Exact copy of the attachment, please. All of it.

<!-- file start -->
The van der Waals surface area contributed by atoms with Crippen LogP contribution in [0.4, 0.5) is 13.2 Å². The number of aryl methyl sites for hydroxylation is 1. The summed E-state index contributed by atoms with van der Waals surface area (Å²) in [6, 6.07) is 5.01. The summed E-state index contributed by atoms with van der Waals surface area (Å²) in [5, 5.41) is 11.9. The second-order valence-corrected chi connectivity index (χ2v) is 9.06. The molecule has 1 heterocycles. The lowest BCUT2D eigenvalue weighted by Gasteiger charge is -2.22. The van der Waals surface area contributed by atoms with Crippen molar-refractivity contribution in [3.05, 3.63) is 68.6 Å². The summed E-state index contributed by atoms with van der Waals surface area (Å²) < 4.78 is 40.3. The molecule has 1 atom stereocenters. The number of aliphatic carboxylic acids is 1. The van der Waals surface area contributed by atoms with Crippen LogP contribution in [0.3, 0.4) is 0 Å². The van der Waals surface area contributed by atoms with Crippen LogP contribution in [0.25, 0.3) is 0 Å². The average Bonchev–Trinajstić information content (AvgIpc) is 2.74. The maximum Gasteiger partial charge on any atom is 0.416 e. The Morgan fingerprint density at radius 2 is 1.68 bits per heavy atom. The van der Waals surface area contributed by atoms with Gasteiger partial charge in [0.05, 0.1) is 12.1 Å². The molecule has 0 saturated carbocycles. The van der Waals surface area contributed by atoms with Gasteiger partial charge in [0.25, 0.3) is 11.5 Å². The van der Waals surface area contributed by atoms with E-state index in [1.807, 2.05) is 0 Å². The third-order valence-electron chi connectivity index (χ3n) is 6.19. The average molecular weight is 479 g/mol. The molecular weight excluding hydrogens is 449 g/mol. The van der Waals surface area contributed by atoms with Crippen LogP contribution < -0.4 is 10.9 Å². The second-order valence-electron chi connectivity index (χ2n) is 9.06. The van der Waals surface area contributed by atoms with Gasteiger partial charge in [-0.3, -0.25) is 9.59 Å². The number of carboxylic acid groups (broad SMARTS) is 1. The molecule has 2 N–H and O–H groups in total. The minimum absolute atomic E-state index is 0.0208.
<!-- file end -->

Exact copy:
The van der Waals surface area contributed by atoms with Crippen LogP contribution in [0.4, 0.5) is 13.2 Å². The number of aryl methyl sites for hydroxylation is 1. The summed E-state index contributed by atoms with van der Waals surface area (Å²) in [6, 6.07) is 5.01. The summed E-state index contributed by atoms with van der Waals surface area (Å²) in [5, 5.41) is 11.9. The second-order valence-corrected chi connectivity index (χ2v) is 9.06. The molecule has 1 heterocycles. The lowest BCUT2D eigenvalue weighted by Gasteiger charge is -2.22. The van der Waals surface area contributed by atoms with Crippen molar-refractivity contribution in [3.05, 3.63) is 68.6 Å². The summed E-state index contributed by atoms with van der Waals surface area (Å²) < 4.78 is 40.3. The molecule has 1 atom stereocenters. The number of aliphatic carboxylic acids is 1. The van der Waals surface area contributed by atoms with Crippen LogP contribution in [0.3, 0.4) is 0 Å². The van der Waals surface area contributed by atoms with Crippen LogP contribution in [0.25, 0.3) is 0 Å². The average Bonchev–Trinajstić information content (AvgIpc) is 2.74. The maximum Gasteiger partial charge on any atom is 0.416 e. The Morgan fingerprint density at radius 2 is 1.68 bits per heavy atom. The van der Waals surface area contributed by atoms with Gasteiger partial charge in [0.05, 0.1) is 12.1 Å². The molecule has 0 saturated carbocycles. The van der Waals surface area contributed by atoms with Gasteiger partial charge in [0.25, 0.3) is 11.5 Å². The van der Waals surface area contributed by atoms with E-state index in [1.807, 2.05) is 0 Å². The third-order valence-electron chi connectivity index (χ3n) is 6.19. The average molecular weight is 479 g/mol. The molecular weight excluding hydrogens is 449 g/mol. The van der Waals surface area contributed by atoms with Crippen LogP contribution < -0.4 is 10.9 Å². The second-order valence-electron chi connectivity index (χ2n) is 9.06. The van der Waals surface area contributed by atoms with Gasteiger partial charge in [-0.3, -0.25) is 9.59 Å². The number of carboxylic acid groups (broad SMARTS) is 1. The molecule has 2 N–H and O–H groups in total. The minimum absolute atomic E-state index is 0.0208.